And then I thought to myself, “But it’s totally wrong!”

And then I thought to myself, “But I need to do some Christmas shopping, in a bad way! And it’s Becki and Brandy! And I love them! And they are so much fun!”

And then I thought to myself, “But it’s wrong. And I’ll miss little L’s Christmas program.”

And through it all, Becki and Brandy kept whispering, “Come with us! You know you want to! It’ll be a Girls Day Out! Get in the car! Call Hubs from the road and tell him we’ve kidnapped you!”

In the end, I didn’t go. Sometimes being a responsible adult is such a big bag of UN-FUNNESS. Had this been 1992, during my college days, I wouldn’t have thought twice about going. I would have had my cup of java juice and been in the car before Becki and Brandy had finished their sentence. I would have offered to drive the old Honda Accord. It would have been a glorious day.

Instead, I stuck to the day’s original game plan.

I drove out to Sister’s daughter’s school, so that I could watch little L’s Christmas program, which was, expectedly, darling.

There’s Miss L, in the gray dress. With the headband. And the red eyes. I contemplated fixing her red eyes in Photo Shop, but, people! EVERYONE HAS RED EYES IN THEIR CHRISTMAS PROGRAM PICTURES! I had red eyes in every picture my mother ever snapped (with her little instamatic camera with the stack of flashcubes stuck on the top of it) during every Christmas program I ever participated in. Everyone did. Miss L isn’t getting off that easily.

My nephew, five-year-old K, was very well-behaved during the program. He sat quietly. He listened. And then, in the last few minutes, he became a little restless, but so was I. My tailbone had gone numb on the metal folding chair. My legs were fidgety. So I entertained K by taking pictures of him, while he made sappy, crazy faces, and then I’d show them to him on the back of the camera. Every face he made was a challenge to outdo the previous face, as far as goofiness went. He was thoroughly entertained.

When the program finished up and my tailbone regained some feeling, I went to the stinky pet store to buy some crickets for the boy’s frogs, because WE PLUM FORGOT THEM ON SATURDAY! And Small Town’s pet store is closed on Sundays AND Mondays, so if you forget your crickets on Saturdays, your frogs are forced to diet for a couple of days.

Which, of course, made Gru and Yoda Joe a little grumbly.

So I bought them each an EXTRA cricket — a dessert, if you will! — and, against my better judgement and my moral motto in which I claim that I never feed live things to live things, I came home to dump those bugs into the frogs’ tanks.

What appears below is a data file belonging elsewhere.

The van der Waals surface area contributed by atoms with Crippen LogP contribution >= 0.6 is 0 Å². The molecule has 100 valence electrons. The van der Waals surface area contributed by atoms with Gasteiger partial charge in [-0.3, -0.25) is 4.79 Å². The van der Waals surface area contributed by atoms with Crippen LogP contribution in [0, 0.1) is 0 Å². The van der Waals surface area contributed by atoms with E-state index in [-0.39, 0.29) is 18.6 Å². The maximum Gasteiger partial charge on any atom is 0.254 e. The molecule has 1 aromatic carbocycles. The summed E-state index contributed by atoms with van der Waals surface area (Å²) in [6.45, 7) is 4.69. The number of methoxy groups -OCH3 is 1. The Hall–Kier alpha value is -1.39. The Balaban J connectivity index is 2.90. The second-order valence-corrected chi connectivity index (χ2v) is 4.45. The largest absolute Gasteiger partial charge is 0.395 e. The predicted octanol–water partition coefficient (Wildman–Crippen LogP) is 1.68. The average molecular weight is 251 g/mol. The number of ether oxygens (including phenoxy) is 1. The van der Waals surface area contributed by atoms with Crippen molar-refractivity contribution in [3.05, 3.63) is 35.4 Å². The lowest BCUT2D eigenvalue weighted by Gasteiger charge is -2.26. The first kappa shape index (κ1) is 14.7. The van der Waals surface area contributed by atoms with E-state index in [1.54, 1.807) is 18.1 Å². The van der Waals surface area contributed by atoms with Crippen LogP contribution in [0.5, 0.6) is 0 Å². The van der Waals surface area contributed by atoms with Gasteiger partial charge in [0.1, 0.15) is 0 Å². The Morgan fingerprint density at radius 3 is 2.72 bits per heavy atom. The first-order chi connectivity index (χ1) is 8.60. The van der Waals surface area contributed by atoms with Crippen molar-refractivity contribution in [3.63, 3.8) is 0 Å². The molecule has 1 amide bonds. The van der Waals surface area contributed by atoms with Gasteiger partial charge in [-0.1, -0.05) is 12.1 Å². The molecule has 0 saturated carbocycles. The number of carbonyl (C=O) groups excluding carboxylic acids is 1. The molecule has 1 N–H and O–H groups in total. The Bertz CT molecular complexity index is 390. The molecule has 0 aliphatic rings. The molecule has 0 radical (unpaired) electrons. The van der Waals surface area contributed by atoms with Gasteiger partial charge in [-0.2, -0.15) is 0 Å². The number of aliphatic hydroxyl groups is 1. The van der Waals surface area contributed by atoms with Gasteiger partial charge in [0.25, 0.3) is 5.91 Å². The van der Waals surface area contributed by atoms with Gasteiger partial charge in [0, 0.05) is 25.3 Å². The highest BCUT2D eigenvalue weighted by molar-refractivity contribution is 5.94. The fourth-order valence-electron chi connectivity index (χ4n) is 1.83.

And Gru’s new tank lid? Well, I dropped it on him so hard, I knocked him plum off his rock.

Yep. The lid hit Gru in the back, flipped him off the rock, and he landed upside down in his water, where he laid for a second or two, completely stunned, while little cartoon stars circled his head. After he flipped himself over and patted himself down to make sure all of his appendages were still there, he scampered off to hide in the faux foliage, while I felt some serious guilt and shame. I even texted Hubs and said, “I think I may have just crushed some of Gru’s internal organs! I think he’s hurt!”

Thankfully, the little frog rallied. He ate his crickets, and he glared at me for nearly knocking him unconscious, which I could live with. What I would have found RATHER DIFFICULT to live with would have been killing the boy’s pet.

Which I totally didn’t do!


After assuring myself that Gru was going to pull through as well as Old Bessie had the night before, I set off to teach PE, while I envisioned Becki and Brandy in the mall in Bigger Town, having fun.

And eating at the Red Lobster.

And PE today was every teacher’s dream. We’re three days away from Christmas break. We’re eleven days away from Santa’s arrival. Sugar plums and iPods and Transformers are dancing in the kids’ heads, and they are! out! of! control!

So we just played dodgeball, because low! I knew that I wasn’t going to get anything else out of them. We threw balls at one another, and we had a good time, and one of my kindergartners came up to me and said, “I asked Santa Claus to bring me a real hang glider, and my mom and dad told me that he wouldn’t. Do you think he will?”

I pled the 5th.

And I wanted to shut down, just like Old Bessie had done, because I didn’t want to announce the obvious, which was, “No. I know your parents, and I know them well. And, honey, I’m pretty sure that they’ve already talked to Santa Claus and told him, NO REAL HANG GLIDERS FOR SIX YEAR OLDS.”

Happy Tuesday night, y’all.